In a majority of cases, once a divorce has been finalized, the stress is over, and both spouses can move on with their new lives. However, in some cases, the divorce drama does not end with the divorce decree, and spouses may find themselves in the courtroom yet again.
When your past comes knocking, count on the divorce attorneys at Curran Moher Weis to help you tackle any issues you face. We’re here for you.
The need for litigation in divorce (or post-divorce) cases typically arises from the inability of spouses to agree on their own without legal intervention.
After a divorce is finalized, ex-spouses may find themselves needing to change something previously decided on, like child support. If spouses can make decisions together, they can submit these changes to the court for approval. When agreeing is impossible, litigation may become necessary.
Additionally, if an ex-spouse needs to enforce a prior agreement or order, they will likely need to take it to the courtroom.
Typically, post-divorce litigation is required for cases needing modifications or enforcement.
At times an ex-spouse will need to change a prior divorce decree concerning issues of custody or support. In order for a modification to be granted, the party seeking to modify the decree must prove a substantial change in circumstances. These changes may include a change in income, a desire to relocate, or problems concerning the well-being of the minor children.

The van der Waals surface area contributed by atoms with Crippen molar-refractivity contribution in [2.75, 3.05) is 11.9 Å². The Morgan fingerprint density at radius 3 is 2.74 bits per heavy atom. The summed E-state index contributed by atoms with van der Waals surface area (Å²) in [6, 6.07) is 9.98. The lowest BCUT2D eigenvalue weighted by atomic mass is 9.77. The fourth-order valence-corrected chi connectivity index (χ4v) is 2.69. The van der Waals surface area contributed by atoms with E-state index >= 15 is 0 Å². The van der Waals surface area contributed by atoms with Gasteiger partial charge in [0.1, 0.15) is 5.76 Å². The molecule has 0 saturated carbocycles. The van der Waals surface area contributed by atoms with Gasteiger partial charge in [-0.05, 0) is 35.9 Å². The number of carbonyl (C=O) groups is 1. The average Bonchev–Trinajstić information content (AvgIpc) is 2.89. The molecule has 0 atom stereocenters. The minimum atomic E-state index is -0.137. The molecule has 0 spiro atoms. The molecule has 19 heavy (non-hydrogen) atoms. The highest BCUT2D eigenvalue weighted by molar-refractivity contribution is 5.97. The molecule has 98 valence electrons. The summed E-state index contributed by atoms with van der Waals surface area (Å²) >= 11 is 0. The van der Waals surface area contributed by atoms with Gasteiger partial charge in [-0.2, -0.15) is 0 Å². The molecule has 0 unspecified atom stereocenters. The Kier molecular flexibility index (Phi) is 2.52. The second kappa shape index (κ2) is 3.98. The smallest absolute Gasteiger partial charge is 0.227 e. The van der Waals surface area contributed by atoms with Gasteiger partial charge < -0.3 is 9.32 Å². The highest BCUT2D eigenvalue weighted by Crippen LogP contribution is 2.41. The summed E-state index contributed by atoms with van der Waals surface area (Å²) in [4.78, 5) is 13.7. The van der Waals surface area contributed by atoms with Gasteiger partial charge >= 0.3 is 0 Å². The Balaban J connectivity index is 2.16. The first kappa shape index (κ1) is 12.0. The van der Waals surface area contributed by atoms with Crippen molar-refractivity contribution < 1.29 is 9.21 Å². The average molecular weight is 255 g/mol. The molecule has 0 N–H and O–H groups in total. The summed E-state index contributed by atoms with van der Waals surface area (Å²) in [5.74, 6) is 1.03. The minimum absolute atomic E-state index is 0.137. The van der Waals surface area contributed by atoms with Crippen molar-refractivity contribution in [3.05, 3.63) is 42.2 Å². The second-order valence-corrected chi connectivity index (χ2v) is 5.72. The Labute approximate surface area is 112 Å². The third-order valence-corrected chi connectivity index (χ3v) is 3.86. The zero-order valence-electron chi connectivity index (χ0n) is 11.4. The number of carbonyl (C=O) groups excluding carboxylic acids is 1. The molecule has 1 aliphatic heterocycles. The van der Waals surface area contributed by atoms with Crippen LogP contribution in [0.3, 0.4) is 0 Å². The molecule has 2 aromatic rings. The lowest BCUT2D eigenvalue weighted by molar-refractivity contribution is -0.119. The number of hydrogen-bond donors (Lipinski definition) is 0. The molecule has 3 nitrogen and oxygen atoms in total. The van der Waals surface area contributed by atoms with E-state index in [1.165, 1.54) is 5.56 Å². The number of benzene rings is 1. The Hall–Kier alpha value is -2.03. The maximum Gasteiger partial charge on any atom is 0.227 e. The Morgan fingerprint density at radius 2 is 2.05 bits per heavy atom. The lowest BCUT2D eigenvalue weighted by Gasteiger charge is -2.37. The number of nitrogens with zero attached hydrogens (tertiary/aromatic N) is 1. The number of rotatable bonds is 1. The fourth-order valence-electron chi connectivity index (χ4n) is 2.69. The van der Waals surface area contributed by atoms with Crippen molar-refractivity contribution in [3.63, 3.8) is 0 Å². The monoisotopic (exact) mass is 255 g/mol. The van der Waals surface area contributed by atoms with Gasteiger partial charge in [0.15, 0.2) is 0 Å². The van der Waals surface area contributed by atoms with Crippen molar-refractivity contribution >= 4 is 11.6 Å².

A divorce decree is enforceable through the court. When a party disregards the terms of a divorce decree, which is a court order, a motion for civil contempt can be filed, and the ex-spouse can be found in contempt of court and fined – or even jailed.
Modifications refer to changes made to already-existing divorce agreements or decrees that reflect new circumstances or needs.
If there is a change in circumstance after a divorce, either spouse can petition the court for an alimony modification to address the desire to either increase, decrease or stop alimony payments.
A child custody modification can be filed when a child’s needs have changed or parents have experienced a change in circumstances.
For a judge to grant a child custody modification, parents need to prove a material change in circumstance and that the modification would suit the child’s best interests.
When there has been a substantial change in circumstances since the entry of the final judgment, a parent may need to file for a child support modification. These changes are typically financial, like loss of job or loss of income.
If a spouse or parent is not complying with an agreement or court order, a party may need to take legal action to enforce the same.
If a co-parent refuses to comply with the terms of the child custody, for example, by not visiting their child, a motion for enforcement can be filed. The petitioning parent is essentially asking the court to enforce the agreement and order the parent to comply.
If the party has a child support order and the order has not been complied with, a party can file a motion with the court to have the ex-spouse found in contempt. Being found in contempt of court can have consequences for the parent.
Additionally, the court may take action to ensure child support is paid by, for example, wage garnishment.
Curran Moher Weis has extensive experience helping Virginia and nearby clients with their post-divorce litigation. We understand going through a divorce is hard enough as it is, and having to revisit certain matters can make it worse. Our firm protects your best interests and tries to ensure this is the last time you’ll have to deal with your past. Contact our firm today to schedule a meeting with one of our skilled Fairfax divorce lawyers today.